It's more than just a place to rest your head at night – you can also use your home to boost your bank balance in your later years.
There are all sorts of reasons someone may want to boost their finances as they get older.
It may be that their pension pot is not quite big enough to deliver the quality of life they wanted in retirement, and so needs a bit of a helping hand.
Perhaps someone has always dreamed of travelling the world once work is finished, and they need to raise the money to cover the costs.
Or perhaps it’s a case of planning for the worst, and ensuring that there is a stack of cash on hand to help with the cost of care should they fall ill.
Whatever the reason, one of the biggest assets many older people have is their property.
And there are numerous ways that it can be used to raise some money, no matter what the purpose may be.
I need a lot of money
Let’s start by running through the options for people who need to raise the most cash, in the tens of thousands.
Probably the easiest way to make money from your existing property is to downsize.
This is where you sell your home and move somewhere cheaper, and most likely a bit smaller. It’s an attractive move for many older people who are still living in the family home, with additional bedrooms they no longer need and which are becoming more of a challenge to maintain.
One of the oft-mentioned hurdles for those looking to downsize was the fact that the older person would have to pay Stamp Duty on their new property, but the current changes introduced by the Government should remove this as a concern.
If you don’t want to leave your home, you can still release some of the money you’ve built up in it through equity release.
It’s effectively taking out a loan against the value of the property, but one which usually doesn’t have monthly repayments, instead being paid off once you pass away or move into long-term care.
It’s become incredibly popular of late, as it allows people to shore up their own financial position or hand over an inheritance to loved ones ‒ perhaps to help them purchase a home ‒ while they are still alive.
It can be expensive though, and mean that once the loan is paid off there is no money left from the sale of the property to pass onto the rest of your family.
I need to raise a moderate amount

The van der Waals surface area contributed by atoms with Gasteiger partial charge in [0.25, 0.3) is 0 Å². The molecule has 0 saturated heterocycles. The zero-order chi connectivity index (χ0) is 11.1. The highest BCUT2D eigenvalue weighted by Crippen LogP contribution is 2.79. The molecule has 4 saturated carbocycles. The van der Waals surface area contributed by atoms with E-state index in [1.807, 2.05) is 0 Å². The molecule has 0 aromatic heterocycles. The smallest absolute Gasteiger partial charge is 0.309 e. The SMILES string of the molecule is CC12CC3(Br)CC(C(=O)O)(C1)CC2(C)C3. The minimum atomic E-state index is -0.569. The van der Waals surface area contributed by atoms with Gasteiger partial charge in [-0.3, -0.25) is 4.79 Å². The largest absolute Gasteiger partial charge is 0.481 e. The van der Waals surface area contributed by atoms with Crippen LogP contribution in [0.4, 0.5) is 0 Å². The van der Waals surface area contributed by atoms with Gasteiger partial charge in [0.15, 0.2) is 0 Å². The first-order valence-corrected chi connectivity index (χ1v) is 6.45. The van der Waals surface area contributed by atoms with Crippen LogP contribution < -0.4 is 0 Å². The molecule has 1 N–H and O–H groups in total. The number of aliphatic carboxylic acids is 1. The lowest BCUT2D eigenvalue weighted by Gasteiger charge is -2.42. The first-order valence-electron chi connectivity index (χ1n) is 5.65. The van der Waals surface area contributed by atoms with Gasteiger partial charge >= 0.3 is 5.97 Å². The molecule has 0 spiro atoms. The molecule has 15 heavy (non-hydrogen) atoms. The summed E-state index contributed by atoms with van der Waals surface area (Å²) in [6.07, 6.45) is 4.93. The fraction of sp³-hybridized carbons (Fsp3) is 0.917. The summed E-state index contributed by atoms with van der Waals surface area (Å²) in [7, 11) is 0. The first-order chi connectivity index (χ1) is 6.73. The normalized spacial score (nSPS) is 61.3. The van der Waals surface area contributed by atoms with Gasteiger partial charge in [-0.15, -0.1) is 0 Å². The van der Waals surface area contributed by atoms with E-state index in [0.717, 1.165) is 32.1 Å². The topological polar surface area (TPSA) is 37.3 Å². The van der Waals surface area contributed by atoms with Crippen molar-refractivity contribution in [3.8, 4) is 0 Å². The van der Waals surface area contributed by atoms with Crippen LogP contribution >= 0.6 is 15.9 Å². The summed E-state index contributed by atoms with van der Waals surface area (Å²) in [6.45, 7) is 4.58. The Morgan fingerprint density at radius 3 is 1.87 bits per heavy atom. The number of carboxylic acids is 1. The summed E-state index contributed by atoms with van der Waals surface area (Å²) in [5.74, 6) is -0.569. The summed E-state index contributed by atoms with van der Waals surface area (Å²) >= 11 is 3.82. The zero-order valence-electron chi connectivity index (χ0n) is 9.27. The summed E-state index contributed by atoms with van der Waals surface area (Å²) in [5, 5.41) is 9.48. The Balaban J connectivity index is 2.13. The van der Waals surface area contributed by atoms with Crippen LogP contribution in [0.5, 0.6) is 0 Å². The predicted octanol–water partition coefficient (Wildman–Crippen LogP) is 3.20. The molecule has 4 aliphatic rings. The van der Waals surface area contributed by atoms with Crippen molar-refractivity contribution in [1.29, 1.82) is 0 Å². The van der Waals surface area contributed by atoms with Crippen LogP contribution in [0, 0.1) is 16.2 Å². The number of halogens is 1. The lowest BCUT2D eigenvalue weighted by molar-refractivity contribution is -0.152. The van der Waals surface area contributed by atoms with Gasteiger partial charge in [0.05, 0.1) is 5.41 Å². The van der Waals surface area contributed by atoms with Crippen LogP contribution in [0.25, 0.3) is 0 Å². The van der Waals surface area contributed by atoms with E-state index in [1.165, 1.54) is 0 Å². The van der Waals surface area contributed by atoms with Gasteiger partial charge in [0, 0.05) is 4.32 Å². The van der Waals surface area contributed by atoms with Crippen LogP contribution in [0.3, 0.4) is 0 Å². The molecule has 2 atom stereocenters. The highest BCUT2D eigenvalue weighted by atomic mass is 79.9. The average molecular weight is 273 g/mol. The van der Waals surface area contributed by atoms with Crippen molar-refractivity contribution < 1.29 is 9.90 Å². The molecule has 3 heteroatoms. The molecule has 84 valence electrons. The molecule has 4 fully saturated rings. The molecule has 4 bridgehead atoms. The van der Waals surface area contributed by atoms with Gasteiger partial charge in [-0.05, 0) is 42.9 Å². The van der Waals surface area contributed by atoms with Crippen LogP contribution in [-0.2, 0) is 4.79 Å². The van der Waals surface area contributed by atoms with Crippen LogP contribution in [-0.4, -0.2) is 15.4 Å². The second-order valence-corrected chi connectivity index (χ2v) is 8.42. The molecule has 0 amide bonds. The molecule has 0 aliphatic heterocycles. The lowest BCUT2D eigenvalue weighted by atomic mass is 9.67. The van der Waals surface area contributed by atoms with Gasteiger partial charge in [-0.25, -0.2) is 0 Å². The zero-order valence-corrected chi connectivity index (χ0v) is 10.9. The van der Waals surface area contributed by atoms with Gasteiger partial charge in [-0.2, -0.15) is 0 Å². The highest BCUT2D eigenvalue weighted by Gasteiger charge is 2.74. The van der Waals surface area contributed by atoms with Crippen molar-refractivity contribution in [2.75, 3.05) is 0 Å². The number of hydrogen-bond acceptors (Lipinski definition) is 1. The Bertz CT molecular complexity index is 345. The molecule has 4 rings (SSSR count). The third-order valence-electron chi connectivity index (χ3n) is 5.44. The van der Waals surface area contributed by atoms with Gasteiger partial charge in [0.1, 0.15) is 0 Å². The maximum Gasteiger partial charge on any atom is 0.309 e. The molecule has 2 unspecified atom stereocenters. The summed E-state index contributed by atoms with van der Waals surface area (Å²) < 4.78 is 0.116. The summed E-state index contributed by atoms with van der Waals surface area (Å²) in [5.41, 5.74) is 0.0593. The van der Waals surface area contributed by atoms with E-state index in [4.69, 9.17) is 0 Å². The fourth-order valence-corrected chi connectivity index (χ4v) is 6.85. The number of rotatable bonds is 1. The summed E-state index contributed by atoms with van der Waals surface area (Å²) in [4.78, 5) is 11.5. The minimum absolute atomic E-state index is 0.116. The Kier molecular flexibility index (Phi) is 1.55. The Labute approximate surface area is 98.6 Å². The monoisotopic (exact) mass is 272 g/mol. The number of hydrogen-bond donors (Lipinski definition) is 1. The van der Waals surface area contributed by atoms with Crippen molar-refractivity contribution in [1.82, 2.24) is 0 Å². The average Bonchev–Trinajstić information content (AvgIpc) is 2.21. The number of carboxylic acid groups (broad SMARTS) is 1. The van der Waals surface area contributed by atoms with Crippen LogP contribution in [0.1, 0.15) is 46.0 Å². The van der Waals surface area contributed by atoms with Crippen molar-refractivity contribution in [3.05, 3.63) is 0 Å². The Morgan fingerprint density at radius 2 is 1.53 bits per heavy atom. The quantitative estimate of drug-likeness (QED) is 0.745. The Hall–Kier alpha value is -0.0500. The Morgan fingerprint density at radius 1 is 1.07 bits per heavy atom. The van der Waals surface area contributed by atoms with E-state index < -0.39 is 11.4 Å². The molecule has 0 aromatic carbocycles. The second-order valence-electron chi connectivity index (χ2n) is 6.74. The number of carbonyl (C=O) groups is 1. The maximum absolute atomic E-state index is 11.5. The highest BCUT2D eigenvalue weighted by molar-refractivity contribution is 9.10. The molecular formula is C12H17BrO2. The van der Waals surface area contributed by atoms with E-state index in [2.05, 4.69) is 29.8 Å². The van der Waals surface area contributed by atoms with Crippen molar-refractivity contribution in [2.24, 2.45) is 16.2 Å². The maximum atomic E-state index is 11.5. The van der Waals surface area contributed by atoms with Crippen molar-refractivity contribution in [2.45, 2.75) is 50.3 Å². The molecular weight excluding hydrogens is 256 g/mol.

If you want to bring in a decent amount of cash from your property, then you have different options, and they are likely to be less dramatic than selling up or committing to a new form of borrowing.
Take in a lodger
If you have a spare bedroom in the property, then renting it out is one way to make money from your home without having to take on any new loan or downsize.
What’s more, thanks to the Government’s Rent a Room scheme you can bring in up to £7,500 from rent without having to pay any tax on it, making the idea even more lucrative.
Of course, this is assuming you are comfortable doing so given the COVID pandemic.
Rent it out
Alternatively, you might want to rent the property out in its entirety when you are away.
Sites like Airbnb have blown up in recent years, with plenty of travellers preferring the experience of staying in an actual home rather than a hotel when they are on the move, whether as part of their own holiday or if they are away for work.
While it can be an excellent moneyspinner ‒ particularly if you live near a tourist hotspot ‒ it can have implications for your home insurance and any outstanding mortgage you may have, so be sure to speak to your insurer and lender before going ahead.
I need a small amount of money
If you are simply looking for a modest top up to your finances, then there are plenty more small steps you can follow to raise cash from your home.
Rent out your attic
Understandably, you might not fell comfortable opening up your home to someone else by taking on a lodger.
But that doesn’t mean you can’t turn any spare space in your home, from the attic to under the bed, into a revenue generator.
Sites like Storemates.co.uk allow you to turn whatever spare space you have into storage for your neighbours who need somewhere to keep those possessions that they simply don’t have room for, but don’t want to get rid of.
It won't make you rich but it can prove a nice little side earner.
Put that driveway to use
Along similar lines, if you have a driveway that isn’t always being used then you can rent it out.
This is particularly useful if you live near a sports or entertainment venue, or close to a train station - some people are able to make thousands each year through renting out their driveway.
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